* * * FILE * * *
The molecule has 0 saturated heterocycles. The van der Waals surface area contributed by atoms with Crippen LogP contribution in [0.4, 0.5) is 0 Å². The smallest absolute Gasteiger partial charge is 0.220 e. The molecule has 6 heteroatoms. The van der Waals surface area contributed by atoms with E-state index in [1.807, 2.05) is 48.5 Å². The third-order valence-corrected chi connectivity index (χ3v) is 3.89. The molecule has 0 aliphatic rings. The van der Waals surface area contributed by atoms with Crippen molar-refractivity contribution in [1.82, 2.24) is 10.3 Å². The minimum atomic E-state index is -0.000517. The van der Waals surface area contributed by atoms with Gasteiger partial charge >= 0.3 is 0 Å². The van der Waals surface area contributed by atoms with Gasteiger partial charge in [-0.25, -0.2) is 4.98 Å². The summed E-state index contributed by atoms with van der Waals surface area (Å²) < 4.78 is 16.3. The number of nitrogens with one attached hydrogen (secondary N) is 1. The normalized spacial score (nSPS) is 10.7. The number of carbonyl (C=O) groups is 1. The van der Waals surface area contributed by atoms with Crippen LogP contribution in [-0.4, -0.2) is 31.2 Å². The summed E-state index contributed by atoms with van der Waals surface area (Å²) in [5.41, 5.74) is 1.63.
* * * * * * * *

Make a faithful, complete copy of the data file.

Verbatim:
The molecule has 0 saturated heterocycles. The van der Waals surface area contributed by atoms with Crippen LogP contribution in [0.4, 0.5) is 0 Å². The smallest absolute Gasteiger partial charge is 0.220 e. The molecule has 6 heteroatoms. The van der Waals surface area contributed by atoms with E-state index in [1.807, 2.05) is 48.5 Å². The third-order valence-corrected chi connectivity index (χ3v) is 3.89. The molecule has 0 aliphatic rings. The van der Waals surface area contributed by atoms with Crippen molar-refractivity contribution in [1.82, 2.24) is 10.3 Å². The minimum atomic E-state index is -0.000517. The van der Waals surface area contributed by atoms with Gasteiger partial charge >= 0.3 is 0 Å². The van der Waals surface area contributed by atoms with Gasteiger partial charge in [-0.25, -0.2) is 4.98 Å². The summed E-state index contributed by atoms with van der Waals surface area (Å²) < 4.78 is 16.3. The number of nitrogens with one attached hydrogen (secondary N) is 1. The normalized spacial score (nSPS) is 10.7. The number of carbonyl (C=O) groups is 1. The van der Waals surface area contributed by atoms with Crippen LogP contribution in [-0.4, -0.2) is 31.2 Å². The summed E-state index contributed by atoms with van der Waals surface area (Å²) in [5.41, 5.74) is 1.63.